|19 July 2012
Oregon cave finds shed new light on early Americans
Evidence has been found in the northwest USA that an early stone implement technology, known as 'Western Stemmed' projectile points, were manufactured at least 11,070 to 11,340 radiocarbon years ago, making them concurrent with or possibly earlier than the Clovis culture (dated to 13,000 calendar years ago) in North America. The early occupants of the Paisley caves in Oregon had ancestral Siberia-East Asian origins, and were using the caves at least as far back as 12,450 radiocarbon years ago.
The broad, concave-based, fluted Clovis projectile points often associated with early Americans who lived about 12,000 to 13,000 years ago were not found in the caves.
The dating of the Western Stemmed projectile points to possibly pre-Clovis times adds to the debate about different technologies overlapping in time and whether or not they developed separately. The results suggest that the Clovis culture may have developed or originated in the southeastern United States and moved westward, while the Western Stemmed tradition originated in the west and moved eastward.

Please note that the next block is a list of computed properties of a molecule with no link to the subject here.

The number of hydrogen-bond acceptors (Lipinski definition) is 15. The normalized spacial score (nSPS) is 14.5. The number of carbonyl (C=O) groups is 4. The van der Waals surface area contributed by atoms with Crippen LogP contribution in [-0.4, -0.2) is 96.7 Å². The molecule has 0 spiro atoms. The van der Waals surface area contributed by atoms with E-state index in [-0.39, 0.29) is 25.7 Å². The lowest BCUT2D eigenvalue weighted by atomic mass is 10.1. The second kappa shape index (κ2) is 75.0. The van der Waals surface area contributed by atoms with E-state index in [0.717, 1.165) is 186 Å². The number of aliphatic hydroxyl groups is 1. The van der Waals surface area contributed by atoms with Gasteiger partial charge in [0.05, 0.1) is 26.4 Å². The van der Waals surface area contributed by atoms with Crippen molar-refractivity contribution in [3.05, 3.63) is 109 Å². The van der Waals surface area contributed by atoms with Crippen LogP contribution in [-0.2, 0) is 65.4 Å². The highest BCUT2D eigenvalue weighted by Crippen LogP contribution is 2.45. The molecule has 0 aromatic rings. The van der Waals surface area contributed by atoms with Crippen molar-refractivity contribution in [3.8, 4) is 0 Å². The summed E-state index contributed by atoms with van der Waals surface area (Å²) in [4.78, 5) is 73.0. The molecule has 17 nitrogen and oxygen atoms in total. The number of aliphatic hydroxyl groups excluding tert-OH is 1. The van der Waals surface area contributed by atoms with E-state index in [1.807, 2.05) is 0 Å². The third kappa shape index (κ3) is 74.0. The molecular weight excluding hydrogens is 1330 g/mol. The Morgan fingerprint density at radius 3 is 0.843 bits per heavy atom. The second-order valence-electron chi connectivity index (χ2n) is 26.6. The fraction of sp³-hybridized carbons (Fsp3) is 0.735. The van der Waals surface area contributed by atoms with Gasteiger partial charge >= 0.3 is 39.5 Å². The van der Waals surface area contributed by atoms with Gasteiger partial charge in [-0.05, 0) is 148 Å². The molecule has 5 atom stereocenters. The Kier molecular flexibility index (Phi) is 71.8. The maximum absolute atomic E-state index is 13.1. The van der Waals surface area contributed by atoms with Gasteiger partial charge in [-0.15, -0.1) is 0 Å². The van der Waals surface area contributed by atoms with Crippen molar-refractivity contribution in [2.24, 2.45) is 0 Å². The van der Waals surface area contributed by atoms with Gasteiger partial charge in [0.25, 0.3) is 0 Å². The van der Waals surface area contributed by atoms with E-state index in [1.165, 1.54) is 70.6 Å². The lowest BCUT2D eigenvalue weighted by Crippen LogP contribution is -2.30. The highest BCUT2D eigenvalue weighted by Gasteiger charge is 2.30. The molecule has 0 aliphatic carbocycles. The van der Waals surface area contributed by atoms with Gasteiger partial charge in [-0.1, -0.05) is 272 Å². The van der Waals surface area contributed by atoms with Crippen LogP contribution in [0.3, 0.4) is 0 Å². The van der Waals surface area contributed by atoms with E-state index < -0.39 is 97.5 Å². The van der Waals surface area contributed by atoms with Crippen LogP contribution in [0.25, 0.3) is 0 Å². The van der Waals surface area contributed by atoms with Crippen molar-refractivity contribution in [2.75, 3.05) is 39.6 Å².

Clovis technology has only been found in the New World, whereas Western Stemmed technology is similar to stone technology seen in northeastern Asia. At least three other Western USA sites also contain only Western Stemmed points in deposits of this early period.
Edited from EurekAlert!, Popular Archaeology (12 July 2012)
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